a small magnet against these areas, you can tell if plastic putty patches cover rust
or accident damage.
Fresh welds in the underbody, ripply body
work, a part whose color or fit doesn't seem quite right, new
paint on a late-model vehicle, or fresh undercoating on
an old vehicle testify that it's has been in an accident.
A vehicle with 31,000 kilometers or less should have its original
tires; new tires may indicate an odometer that's been
tampered with. Uneven tread wear indicates an accident or poor wheel alignment.
Uneven tread on the front tires may signal serious suspension damage.
Grab the top of each tire and shake it; if you feel play or hear a clunking
sound, suspect loose or worn wheel bearings or suspension joints. Look behind the
front wheels of front-wheel-drive vehicles to check the covers on the
universal joints: torn or missing covers are expensive
Check the shock absorbers by pushing down hard at each corner of the
vehicle and then letting go. If the vehicle needs more than one rebound to level off,
the shock absorbers may be worn.
Step back about ten feet (three meters) and check if one side is lower than
the other. Do the same looking perpendicular to the long axis of the vehicle, noting if
the front or rear sags. A lopsided vehicle may need new
A saggy driver's seat suggests heavy use. On a low-kilometer vehicle the
pedals shouldn't be brand new or worn flat.
Musty odors in the vehicle suggest a water
leak that may be hard to find and costly to fix.
When you drive the vehicle, roll the windows down and turn the radio/stereo
off so you can better hear any odd noises. You shouldn't have to push the brake
pedal any further than three inches above the floor to stop the vehicle. Speed up to 60
kph on a flat stretch of road; apply the
brakes firmly, without locking the wheels;
repeat: the vehicle should stop quickly and in a straight line. With the engine idling,
press firmly on the brake pedal for thirty seconds. The pedal should feel firm and
steady; if it sinks to the floor or feels spongy,
the hydraulic brake system may be leaking.
A clutch that doesn't engage smoothly could signal trouble. The pedal
shouldn't have more than two inches (four and a
half centimeters) of play. You can test the clutch by turning on the vehicle, setting the
parking brake, and slowly letting out the clutch as if to drive away; if the vehicle
stalls without the clutch slipping, it's a good sign.
Test the transmission by going through all the gears. At the point that
you would shift up to the next gear, don't
shift up. Instead, take your foot off the accelerator; if the transmission pops out of any
gear upon deceleration, it's faulty. Do this in reverse gear too. If the clutch doesn't
engage until the pedal is all the way up or if the pedal doesn't have an inch or so of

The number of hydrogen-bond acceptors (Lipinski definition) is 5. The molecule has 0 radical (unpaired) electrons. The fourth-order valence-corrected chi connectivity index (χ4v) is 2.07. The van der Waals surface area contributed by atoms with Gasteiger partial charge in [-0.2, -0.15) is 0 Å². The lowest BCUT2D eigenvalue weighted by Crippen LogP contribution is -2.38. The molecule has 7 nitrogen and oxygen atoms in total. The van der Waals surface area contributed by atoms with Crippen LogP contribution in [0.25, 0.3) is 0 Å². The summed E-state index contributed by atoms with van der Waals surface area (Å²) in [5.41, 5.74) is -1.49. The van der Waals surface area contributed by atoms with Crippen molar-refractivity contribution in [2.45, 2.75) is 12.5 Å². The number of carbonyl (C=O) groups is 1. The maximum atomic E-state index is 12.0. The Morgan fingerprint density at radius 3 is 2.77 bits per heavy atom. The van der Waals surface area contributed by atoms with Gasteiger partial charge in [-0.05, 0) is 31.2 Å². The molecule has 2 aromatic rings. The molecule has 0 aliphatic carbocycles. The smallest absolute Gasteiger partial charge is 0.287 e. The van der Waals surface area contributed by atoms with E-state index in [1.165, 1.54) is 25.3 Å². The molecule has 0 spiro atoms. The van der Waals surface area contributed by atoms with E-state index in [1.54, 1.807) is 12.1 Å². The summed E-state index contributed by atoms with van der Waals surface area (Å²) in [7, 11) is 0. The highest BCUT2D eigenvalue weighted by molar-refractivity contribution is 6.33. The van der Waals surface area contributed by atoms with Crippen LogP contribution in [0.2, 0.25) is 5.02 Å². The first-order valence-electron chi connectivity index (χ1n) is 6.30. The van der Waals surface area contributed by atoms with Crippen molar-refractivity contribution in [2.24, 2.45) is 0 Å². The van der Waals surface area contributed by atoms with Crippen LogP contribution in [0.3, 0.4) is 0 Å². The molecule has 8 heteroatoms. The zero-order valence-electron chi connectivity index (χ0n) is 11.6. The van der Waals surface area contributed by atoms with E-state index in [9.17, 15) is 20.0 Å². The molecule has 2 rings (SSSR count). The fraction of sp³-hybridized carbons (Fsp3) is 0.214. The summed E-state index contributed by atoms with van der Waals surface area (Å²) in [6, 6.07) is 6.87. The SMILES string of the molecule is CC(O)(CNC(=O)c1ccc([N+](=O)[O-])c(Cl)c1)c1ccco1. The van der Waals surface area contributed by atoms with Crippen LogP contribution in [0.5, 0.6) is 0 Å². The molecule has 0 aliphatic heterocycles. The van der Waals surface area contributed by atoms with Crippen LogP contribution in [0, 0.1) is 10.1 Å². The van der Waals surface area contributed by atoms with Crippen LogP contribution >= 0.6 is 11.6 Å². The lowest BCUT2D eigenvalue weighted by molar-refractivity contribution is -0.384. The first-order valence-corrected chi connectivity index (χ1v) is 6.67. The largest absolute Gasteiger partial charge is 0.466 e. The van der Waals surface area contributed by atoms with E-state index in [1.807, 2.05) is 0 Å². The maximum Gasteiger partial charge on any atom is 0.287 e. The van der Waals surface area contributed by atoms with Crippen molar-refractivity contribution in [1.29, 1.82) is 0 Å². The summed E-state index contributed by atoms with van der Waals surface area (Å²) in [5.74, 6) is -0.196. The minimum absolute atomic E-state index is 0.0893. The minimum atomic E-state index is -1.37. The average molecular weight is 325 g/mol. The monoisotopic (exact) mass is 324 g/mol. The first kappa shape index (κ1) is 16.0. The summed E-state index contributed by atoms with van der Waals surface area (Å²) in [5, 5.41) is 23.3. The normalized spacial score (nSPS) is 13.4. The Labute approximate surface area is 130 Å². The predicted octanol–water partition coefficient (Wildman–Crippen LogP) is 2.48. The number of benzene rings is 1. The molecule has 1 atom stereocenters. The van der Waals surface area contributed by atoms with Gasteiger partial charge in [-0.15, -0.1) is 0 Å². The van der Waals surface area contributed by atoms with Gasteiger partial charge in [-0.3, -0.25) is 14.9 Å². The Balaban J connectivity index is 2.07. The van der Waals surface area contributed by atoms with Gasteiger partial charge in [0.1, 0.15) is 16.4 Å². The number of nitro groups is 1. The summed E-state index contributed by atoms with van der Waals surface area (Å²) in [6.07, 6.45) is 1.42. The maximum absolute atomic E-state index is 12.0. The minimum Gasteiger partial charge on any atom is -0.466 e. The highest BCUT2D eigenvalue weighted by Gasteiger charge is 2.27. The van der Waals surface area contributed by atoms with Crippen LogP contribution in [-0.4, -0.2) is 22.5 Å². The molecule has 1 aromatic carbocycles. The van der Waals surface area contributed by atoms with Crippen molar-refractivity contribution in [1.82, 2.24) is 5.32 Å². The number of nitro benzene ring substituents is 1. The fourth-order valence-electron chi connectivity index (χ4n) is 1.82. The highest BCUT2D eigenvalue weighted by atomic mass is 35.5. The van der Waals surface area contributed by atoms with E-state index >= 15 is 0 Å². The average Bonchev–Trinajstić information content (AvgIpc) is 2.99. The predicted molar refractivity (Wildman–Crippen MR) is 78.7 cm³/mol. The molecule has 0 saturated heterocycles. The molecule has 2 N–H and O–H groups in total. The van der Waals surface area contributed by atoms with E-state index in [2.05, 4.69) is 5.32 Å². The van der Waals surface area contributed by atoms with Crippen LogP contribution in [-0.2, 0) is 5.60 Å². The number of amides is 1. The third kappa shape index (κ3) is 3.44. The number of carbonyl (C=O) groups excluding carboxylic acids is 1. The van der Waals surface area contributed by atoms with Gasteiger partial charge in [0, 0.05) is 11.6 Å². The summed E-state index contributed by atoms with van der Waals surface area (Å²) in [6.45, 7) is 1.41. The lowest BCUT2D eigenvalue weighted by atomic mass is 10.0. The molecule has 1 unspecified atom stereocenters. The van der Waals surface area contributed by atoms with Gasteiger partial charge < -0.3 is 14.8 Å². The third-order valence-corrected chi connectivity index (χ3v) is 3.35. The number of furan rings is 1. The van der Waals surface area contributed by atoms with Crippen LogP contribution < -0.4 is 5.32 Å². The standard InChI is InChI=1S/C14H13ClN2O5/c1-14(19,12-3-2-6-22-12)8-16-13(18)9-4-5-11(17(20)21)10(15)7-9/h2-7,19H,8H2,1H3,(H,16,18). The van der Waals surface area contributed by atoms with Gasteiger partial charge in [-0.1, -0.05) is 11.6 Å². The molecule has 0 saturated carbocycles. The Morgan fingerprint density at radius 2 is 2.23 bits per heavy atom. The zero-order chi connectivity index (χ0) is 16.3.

free play at the top, you could face an expensive clutch job.
An automatic transmission shouldn't slam into gear or slip as you drive. With
the engine warmed up, let it idle in Park. Inspect the dipstick for the
transmission fluid; the fluid should be reddish, with
a faint odor of chestnuts. A dark brown color, a rancid smell, or metal particles on
the dipstick signal trouble.
With the engine warm, accelerate to about 60 kph, take your foot off the
accelerator for a few seconds, and then accelerate fast. A friend should be with
you, watching out the rear window. Black exhaust may mean only that the fuel
system needs adjusting, but blue exhaust means that the vehicle is an oil-burnerthe
engine will probably have to be rebuilt or replaced. Persistent billowy white
exhaust means coolant is getting into the engine's combustion chambers, probably through
a blown gasket or a crack in the cylinder head or engine block. (But white
vapory exhaust upon start-up on a damp, frosty morning is nothing to worry about.)
The vehicle should hold the road nicely.
Steering should be smooth and precise, without much free play or
vibration. Have your friend stand behind you in the road, watching as you drive
straight ahead (if possible through a puddle so
you can just look at the wet tire tracks to see if the front and rear wheels travel precisely
in line); if the vehicle sidles along like a crab, an accident has probably bent the body
or frame; give up on such a vehicle. If the vehicle's steering just pulls to one
side, however, a wheel alignment may be all that's needed.
Here are some other important things to determine when you test a vehicle.
With campers, check if there's a built-in, two-burner stove with a
detachable propane tank. Besides being convenient and odorless, propane refills are
obtainable all over Europe at stores, service stations and campgrounds. An electric
refrigerator would be another plus in a camper.
shipping to/from europe
For purposes of economy, much of the discussion in this chapter assumes
that you're a US citizen. Still, the majority of the principles and a substantial amount
of the details here presented in terms of the US apply to citizens of other countries